NASA Capstone changes course for the Moon after engineers resolve a communications error

Engineers at Tyvak Nano-Satellite Systems, Inc., in Irvine, California, work on NASA’s Capastone spacecraft prior to launch (Nasa)

After an anxious day when NASA’s Capstone spacecraft stopped responding to communication efforts, the space agency resolved the error and guided Capstone through a maneuver that put it on course for the Moon.

Capstone successfully completed an 11-minute booster burn around 11:30 a.m. EDT Thursday morning, according to a NASA blog update posted at 3:49 p.m. EDT Thursday. The burn is the first in a series of planned course-correction maneuvers for the 55-pound microwave-sized spacecraft during its month-long journey to enter lunar orbit in mid-November.

Capstone, or the Cislunar Autonomous Positioning System Technology Operations and Navigation Experiment, launched from New Zealand on June 28 and successfully separated from the upper stage of its launch vehicle on July 4, at which time it seemed that all was going well for the spaceship.

But ground-based operators lost contact with Capstone late on July 4 after the spacecraft stopped transmitting and operators were no longer able to communicate with it through the Deep Space Network, a worldwide network of radio antennas that NASA uses to communicate with spacecraft beyond Earth’s orbit.

Now NASA knows why.

While checking out the spacecraft after it separated from the rocket’s upper stage, operators on the ground noticed inconsistent data and attempted to access Capstone’s diagnostic functions, according to another NASA blog update. But the operators “sent an incorrectly formatted command that caused the radio to not work,” the blog notes.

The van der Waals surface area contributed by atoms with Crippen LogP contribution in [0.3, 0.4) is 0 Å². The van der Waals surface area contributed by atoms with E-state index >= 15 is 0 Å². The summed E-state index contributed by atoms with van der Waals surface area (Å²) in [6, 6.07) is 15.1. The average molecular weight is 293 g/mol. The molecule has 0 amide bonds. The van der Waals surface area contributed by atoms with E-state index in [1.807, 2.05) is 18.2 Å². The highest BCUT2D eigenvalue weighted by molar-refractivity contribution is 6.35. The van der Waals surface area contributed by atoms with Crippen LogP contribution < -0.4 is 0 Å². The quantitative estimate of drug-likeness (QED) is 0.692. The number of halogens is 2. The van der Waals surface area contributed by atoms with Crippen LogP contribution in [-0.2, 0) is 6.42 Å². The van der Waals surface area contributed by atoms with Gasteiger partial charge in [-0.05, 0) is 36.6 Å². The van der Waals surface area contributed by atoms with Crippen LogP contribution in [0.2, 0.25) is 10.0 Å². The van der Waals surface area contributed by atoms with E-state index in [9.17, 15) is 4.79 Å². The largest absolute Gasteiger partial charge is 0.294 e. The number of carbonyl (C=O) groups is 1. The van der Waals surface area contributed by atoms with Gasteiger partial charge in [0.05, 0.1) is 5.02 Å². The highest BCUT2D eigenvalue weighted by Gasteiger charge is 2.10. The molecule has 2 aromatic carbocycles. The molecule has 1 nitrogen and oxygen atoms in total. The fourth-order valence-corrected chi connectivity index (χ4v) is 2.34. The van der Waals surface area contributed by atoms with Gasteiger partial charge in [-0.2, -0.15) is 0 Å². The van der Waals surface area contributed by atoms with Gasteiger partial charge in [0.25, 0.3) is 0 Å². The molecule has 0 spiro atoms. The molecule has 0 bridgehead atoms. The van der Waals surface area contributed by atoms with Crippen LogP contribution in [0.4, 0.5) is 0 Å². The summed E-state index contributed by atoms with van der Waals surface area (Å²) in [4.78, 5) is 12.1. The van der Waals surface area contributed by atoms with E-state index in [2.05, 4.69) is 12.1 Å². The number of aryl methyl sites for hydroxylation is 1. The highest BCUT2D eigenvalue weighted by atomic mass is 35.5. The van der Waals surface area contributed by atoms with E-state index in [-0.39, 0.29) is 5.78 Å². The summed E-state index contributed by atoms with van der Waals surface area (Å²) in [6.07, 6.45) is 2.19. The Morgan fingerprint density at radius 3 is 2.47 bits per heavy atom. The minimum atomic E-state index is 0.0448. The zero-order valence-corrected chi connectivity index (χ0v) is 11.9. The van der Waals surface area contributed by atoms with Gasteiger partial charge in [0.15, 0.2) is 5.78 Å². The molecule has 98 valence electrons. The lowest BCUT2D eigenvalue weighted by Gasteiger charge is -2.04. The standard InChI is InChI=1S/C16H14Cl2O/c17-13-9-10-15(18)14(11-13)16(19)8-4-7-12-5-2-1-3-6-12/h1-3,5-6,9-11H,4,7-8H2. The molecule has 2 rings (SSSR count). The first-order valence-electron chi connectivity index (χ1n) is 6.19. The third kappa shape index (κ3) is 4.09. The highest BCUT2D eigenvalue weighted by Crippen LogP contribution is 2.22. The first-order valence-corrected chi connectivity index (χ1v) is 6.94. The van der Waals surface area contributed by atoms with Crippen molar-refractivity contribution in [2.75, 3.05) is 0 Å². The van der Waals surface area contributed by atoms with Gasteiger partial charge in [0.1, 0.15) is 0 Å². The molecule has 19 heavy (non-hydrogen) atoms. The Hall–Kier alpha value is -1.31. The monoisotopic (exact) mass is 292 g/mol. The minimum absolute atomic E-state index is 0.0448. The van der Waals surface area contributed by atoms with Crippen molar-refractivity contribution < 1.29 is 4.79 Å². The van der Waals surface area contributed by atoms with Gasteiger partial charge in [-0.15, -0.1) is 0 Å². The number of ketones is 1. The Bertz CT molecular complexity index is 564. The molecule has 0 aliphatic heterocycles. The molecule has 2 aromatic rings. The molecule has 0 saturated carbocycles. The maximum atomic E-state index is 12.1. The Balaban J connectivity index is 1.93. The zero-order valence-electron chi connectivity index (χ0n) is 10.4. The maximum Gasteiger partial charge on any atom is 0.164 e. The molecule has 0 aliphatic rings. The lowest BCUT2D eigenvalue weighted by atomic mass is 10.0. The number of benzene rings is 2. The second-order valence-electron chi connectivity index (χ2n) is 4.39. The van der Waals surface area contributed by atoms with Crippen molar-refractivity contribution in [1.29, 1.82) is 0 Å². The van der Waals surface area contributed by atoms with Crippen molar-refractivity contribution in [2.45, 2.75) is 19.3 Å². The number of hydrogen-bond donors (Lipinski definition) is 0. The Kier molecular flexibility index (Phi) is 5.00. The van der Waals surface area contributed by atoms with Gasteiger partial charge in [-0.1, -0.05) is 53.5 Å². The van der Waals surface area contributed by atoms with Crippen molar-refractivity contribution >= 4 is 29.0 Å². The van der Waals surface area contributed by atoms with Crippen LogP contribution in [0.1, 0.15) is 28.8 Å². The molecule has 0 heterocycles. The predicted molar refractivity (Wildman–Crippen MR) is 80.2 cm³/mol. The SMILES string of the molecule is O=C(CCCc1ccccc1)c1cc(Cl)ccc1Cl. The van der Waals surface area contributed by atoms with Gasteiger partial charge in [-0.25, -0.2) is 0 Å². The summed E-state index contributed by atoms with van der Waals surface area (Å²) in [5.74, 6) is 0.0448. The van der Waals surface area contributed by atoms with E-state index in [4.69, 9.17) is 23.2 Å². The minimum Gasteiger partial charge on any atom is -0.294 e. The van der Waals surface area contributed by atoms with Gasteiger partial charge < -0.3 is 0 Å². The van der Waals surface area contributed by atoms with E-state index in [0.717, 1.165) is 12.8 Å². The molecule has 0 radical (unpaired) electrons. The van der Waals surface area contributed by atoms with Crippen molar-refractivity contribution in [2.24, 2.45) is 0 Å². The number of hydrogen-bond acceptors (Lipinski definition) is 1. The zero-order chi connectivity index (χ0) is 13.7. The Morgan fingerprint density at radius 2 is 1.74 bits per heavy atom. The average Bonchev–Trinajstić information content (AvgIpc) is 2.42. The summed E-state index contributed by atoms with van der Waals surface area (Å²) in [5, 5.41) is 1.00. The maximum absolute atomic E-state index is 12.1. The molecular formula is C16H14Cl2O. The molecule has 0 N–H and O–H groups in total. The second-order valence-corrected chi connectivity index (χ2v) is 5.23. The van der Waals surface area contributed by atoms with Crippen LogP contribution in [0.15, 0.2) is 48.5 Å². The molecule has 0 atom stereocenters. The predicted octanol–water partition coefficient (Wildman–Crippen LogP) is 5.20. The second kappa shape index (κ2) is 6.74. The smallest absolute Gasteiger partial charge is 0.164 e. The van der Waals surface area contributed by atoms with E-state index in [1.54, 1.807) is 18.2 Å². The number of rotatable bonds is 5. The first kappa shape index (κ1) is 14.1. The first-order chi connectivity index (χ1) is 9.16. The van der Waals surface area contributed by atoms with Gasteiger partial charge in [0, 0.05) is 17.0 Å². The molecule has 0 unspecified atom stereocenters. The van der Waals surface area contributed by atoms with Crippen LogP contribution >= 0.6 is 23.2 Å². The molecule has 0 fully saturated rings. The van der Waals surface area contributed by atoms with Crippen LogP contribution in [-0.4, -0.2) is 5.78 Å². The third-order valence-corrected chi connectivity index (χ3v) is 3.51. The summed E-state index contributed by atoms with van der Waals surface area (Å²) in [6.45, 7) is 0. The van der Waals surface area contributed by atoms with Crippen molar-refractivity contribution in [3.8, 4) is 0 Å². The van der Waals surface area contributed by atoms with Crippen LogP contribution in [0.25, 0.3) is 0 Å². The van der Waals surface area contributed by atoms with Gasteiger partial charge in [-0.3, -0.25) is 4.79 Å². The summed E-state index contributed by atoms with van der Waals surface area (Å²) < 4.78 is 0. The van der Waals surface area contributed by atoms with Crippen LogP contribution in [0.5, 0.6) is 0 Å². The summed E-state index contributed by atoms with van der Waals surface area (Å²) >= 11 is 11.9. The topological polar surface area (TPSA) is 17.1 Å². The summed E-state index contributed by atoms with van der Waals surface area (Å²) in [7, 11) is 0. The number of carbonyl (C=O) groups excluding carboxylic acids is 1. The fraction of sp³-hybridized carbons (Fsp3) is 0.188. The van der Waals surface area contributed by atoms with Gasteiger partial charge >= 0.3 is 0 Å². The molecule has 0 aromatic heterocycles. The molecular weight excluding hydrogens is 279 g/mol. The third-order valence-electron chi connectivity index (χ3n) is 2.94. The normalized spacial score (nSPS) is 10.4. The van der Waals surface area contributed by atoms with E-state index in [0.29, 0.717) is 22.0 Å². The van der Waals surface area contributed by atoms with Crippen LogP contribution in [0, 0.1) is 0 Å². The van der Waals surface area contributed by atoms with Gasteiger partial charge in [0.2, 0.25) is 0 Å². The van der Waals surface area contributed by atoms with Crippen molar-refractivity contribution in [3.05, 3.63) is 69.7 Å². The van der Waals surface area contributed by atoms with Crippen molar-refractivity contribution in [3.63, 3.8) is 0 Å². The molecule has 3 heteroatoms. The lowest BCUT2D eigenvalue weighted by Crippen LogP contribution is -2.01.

The update goes on to note that the spacecraft radio should have automatically restarted, but did not due to an issue with Capstone’s autonomous flight software. However, despite the software glitch, the system eventually cleared the error on its own and re-established contact with ground operators on Wednesday, July 6.

With communications backed up, Capstone began Thursday morning’s maneuver, an important part of its slow, unusual, but energy-efficient route to the Moon.

As of Thursday, Capstone is more than 289,000 miles from Earth and, in fact, beyond the orbit of the Moon, which is part of its unique “ballistic lunar transfer” design. Capstone will eventually reach a distance three times the orbit of the Moon, or 963.00 miles from Earth, before allowing the Sun’s gravity to pull it back to meet the Moon.

Once it reaches the Moon, Capstone will enter an unusual “almost rectilinear halo orbit,” tracing out a long oval with nearly flat sides and the Moon not centered, but tucked into one of the oval’s corners. This means that Capstone will fly relatively low over the Moon’s South Pole and high over the lunar North Pole.

Capstone’s mission is to explore the dynamics of this unique orbit ahead of NASA’s Lunar Gateway, a space station that NASA hopes to install in the same lunar orbit to support astronauts from its Artemis program as they explore the Moon beginning in 2025. .

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